Firstly: Kim Dotcom did not "admit to hacking" at the Internet-Mana campaign launch today, as both network news shows claimed this evening.
His "teenage hacker made good" story is Dotcom Bio 101. It's on his Wikipedia page. It was traversed extensively when he was a witness in John Banks' court case this year. It's been part of his stump speech at every stop on the Internet-Mana roadshow. You can basically read exactly what he said today in the Southland Times' report on the coalition's Invercargill stop two weeks ago. The point he makes is that he accepted a business development loan from the government, went straight and was very successful.
The idea that Dotcom made a big reveal in saying it again today is ludicrous. I didn't take the reference to John Key ("another Prime Minister I don't like") as implying that Dotcom was involved in the hacking of the Whaleoil site. No one around me seemed to. He'd probably do better to leave out the digs at Key (twice, I think) altogether.
Secondly: The job of press secretary is one of composure, even if it seems the journalists are being annoying or even malicious in their angles. Anger, be it necessary, should be left for when cameras are not rolling, mics are not live and people are not listening. Pam Corkery's meltdown at One News' Michael Parkin was ruinous and unprofessional.
I suppose there will be reasons why Corkery, who is the press secretary for Laila Harre only, was running interference for Dotcom, but having him do a runner and her do her nana was never going to work.
I gather Dotcom wasn't doing interviews in order to focus attention on the coalition's policy announcements -- aspirational goals would be fairer -- on "the right to work" and full employment. It didn't work out that way. Basically, if John Key is expected to talk about things he really doesn't want to talk about at his campaign launch, then so is Kim Dotcom. Deal with it as best you can. Your job is to prevent this sort of clusterfuck, not provide it.
Thirdly: I really, really don't think Dotcom is @whaledump, as Parkin suggested in his report. Whaledump projects a very different personality and seems more likely to be part of a wider circle of IT-savvy people who knew the late Judd Hall and were incensed by Cameron Slater's vile description of him as a "feral". We also now know there's another "hacker", in contact with David Fisher, who seems to have logs from the Whaleoil website.
Fourthly: I dropped in for a look with my son and a friend of mine, because we live around the corner. Like all the other people inside the Western Springs College hall, we were unaware of Corkery's confrontation with the the press. What we saw -- and I presume it reflects the rest of the roadshow -- was more Mana than Internet. Almost every word spoken and sung for the first 20 minutes was te reo Maori: a karakia, a waiata ('Whakaaria Mai') and a kapa haka group.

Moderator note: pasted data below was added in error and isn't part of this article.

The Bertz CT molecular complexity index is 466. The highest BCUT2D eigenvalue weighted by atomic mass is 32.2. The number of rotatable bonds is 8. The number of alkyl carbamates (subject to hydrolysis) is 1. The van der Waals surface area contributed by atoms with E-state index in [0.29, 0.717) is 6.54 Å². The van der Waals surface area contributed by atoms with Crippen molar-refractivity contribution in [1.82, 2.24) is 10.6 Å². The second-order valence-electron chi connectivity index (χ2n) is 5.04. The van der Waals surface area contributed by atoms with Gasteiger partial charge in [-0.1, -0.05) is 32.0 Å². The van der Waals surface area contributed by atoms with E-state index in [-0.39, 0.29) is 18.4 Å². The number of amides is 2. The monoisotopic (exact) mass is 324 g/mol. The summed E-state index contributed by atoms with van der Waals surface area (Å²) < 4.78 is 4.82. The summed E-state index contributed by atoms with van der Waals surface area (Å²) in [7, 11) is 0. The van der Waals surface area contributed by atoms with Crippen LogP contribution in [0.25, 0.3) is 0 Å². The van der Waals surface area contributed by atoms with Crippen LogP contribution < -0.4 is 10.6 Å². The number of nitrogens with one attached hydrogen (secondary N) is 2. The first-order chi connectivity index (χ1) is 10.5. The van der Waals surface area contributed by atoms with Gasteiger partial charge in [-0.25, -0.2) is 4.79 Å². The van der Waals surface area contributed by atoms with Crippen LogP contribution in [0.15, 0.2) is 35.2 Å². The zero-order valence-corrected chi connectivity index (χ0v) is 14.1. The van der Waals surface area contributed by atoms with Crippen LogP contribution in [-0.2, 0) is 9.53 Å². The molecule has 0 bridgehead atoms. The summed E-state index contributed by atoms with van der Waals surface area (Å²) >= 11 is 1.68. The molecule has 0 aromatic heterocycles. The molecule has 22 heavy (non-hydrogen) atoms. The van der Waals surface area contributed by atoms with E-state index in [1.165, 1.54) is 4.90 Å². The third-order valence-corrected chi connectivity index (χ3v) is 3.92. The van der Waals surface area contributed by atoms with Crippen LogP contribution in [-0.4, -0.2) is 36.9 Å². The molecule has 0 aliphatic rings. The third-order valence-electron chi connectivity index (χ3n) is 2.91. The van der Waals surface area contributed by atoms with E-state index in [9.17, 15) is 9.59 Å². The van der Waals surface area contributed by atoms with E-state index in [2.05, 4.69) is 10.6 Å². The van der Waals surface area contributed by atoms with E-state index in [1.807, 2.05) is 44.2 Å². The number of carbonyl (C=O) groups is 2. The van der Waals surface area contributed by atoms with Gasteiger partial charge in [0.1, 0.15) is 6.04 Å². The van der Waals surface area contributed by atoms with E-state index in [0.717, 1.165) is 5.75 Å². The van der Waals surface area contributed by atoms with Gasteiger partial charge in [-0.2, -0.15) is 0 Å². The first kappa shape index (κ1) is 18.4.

Mana's Ikaroa-Rawhiti candidate Te Hamua Nikora was a noisy, entertaining MC, and King Kapisi and former Warrior Wairangi Koopu spoke in fairly entertaining vein before Dotcom was introduced to the strains of 'Eye of the Tiger'.
Harre (introduced with Joan Armatrading's 'Drop the Pilot') focused on education (free, and they promise to erase student loan balances) and employment. But was Annette Sykes, sounding more the firebrand activist than the prospective MP -- who got the bigger response from the crowd when she set herself against the neoliberal revolution and promised to reverse recent privatisations. She spoke instead of Hone Harawira, who arrived but took a back seat because of of injuries suffered in a car crash this week.
The crowd? Varied, in age and ethnicity. The urban liberals on the Internet side might not subscribe to quite the same views as the old-school socialists, who might not be on exactly the same page as the whanau present (there were lots of kids). The whole thing was an odd but quite happy blend of old-fashioned people politics and too-cool-for-school branding.
It was so hot inside (seriously, it's August- what's that about?) that I'd withered after about 90 minutes and we made our way out, with no idea that anything untoward had happened. I'm not sure how much we missed, but I felt due for a beer on the deck at home.
It had been an intriguing affair. And it would be fair to say that when I left, I did not see the evening news angle being what it was.